Over the past two years, CHS has adapted its academic practices and official policies to promote OER at KNUST.
CHS has also developed faculty and other staff expertise in content production and open licensing and fostered the creation of 15 comprehensive, interactive OER modules.
Proposed and passed institutional OER policy
One of the greatest accomplishments of the KNUST OER team is that it has successfully passed a new policy in support of OER. As is the tradition in many universities, faculty performance evaluation at KNUST was originally based largely on publication in peer-reviewed journals. The CHS OER team knew the reward structure needed to be revised in order to provide an incentive to faculty to devote time to creating teaching materials as OER modules. In early 2009, CHS established an interdisciplinary committee of faculty, other staff, and librarians across the university to examine existing faculty development and intellectual property policies. The committee drafted a new policy and began the process of moving the policy through three committees at different levels of the university administration. Both OER Africa and the University of Michigan provided input on the draft policy. The policy was approved in August 2010. As the policy states:
The purpose of the OER Policy is to:
The new policy formalized the role of the OER coordinator, as well as the technical support role of the Department of Communication Design (DCD). The university maintains copyright ownership for OER and other instructional materials developed. Instructors may, however, select the Creative Commons license they prefer. Most notably, the policy established a reward structure for OER production: it proposed that faculty receive the same credit for OER modules as for peer-reviewed publications and that the university allocate time for faculty to devote to creating OER. Although the policy has been approved, the policy committee questioned whether there were adequate internal funds to support the part-time staff members who assist in media production. The committee recommended that the university continue to seek external funding for this, and also encouraged departments within CHS to earmark some funds for OER in their budgets.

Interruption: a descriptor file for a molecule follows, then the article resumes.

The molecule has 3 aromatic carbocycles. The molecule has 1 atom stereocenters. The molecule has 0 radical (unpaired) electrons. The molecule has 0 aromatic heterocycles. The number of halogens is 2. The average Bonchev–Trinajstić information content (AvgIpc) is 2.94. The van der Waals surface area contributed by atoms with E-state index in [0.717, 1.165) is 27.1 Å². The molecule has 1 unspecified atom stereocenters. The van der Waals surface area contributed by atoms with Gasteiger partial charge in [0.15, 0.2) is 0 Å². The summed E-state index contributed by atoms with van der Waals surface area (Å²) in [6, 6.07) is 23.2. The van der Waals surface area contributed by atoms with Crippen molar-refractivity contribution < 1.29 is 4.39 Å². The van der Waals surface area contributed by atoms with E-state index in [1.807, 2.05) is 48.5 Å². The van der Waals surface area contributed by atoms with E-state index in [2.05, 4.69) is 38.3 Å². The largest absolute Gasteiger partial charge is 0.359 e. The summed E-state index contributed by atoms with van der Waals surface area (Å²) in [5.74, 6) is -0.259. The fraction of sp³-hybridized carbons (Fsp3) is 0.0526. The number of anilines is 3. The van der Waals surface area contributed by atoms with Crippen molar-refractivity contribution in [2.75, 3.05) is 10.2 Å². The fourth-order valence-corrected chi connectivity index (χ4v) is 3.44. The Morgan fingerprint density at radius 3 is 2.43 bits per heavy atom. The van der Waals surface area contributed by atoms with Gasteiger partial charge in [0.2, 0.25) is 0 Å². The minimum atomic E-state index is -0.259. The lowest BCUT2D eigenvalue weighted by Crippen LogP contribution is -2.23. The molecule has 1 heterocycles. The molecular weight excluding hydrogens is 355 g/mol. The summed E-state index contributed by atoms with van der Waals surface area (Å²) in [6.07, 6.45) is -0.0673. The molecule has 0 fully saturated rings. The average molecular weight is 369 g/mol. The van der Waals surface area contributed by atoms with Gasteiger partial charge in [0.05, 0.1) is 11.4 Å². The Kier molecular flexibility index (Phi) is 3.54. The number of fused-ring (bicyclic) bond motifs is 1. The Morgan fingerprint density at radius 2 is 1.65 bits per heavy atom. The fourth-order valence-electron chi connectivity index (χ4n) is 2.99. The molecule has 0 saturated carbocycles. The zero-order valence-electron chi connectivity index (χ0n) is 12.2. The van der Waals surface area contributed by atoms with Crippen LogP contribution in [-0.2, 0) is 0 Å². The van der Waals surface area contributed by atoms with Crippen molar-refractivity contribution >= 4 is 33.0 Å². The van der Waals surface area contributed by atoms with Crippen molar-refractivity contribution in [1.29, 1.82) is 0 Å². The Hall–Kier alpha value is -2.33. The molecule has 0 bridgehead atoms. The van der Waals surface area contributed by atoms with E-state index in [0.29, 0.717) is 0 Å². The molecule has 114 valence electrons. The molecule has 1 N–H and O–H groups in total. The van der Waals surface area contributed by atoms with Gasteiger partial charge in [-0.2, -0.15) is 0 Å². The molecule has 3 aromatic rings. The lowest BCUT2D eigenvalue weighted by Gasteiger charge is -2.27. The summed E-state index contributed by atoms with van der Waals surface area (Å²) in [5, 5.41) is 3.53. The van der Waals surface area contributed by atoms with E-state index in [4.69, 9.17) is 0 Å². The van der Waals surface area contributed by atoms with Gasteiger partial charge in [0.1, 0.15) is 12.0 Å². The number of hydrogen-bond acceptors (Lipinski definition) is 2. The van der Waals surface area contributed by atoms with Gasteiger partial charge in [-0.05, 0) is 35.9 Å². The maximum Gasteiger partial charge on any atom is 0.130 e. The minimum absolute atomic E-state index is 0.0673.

Trained faculty and other staff in OER policy and production
CHS has organized several OER workshops since the launch of the health OER activities in late 2008. Through these workshops, faculty and other staff learned the basic principles of OER advocacy, open licensing, content production, and content distribution.
Offered students practical experience in multimedia production
During the 2009-10 academic year, CHS experimented with enlisting final-year students of the Department of Communication Design (DCD), in the multimedia aspects of OER production. This proved to be a mutually beneficial partnership, as DCD students also gained valuable practical experience:
"Previously they [DCD students] did not have practical, real-life projects to work with. Right now, with the OER programme, it's like they are actually working in a professional environment. It's given them experience, which will be helpful after they graduate."
- Samuel Owusu Agyeman-Duah, OER media specialist, CHS
Increased awareness of and support for OER on campus
Many of the early participants in OER at CHS have now become advocates for OER. Those who have created OER are keen to produce additional modules. Awareness of OER has been stronger among faculty than among students, but some students have also come to see OER as a way to supplement their classroom learning. In early 2010, KNUST added a link to the OER website from the institution's main website navigation. In mid-2010, the vice-chancellor mentioned the OER activities during his commencement addresses at both CHS and DCD.
"It has got faculty talking. It's got them saying, 'Oh, there are resources out there'. It's actually opening quite a lot of doors in their minds and it's also got them feeling less hesitant to put their materials out there."
- Nadia Tagoe, programme manager, CHS
The content on this page has been adapted from "Growing an Institutional Health OER Initiative: A Case Study of the Kwame Nkrumah University of Science and Technology", by Kathleen Ludewig Omollo, published under the terms of the Creative Commons Attribution 3.0 License (http://creativecommons.org/licenses/by/3.0/)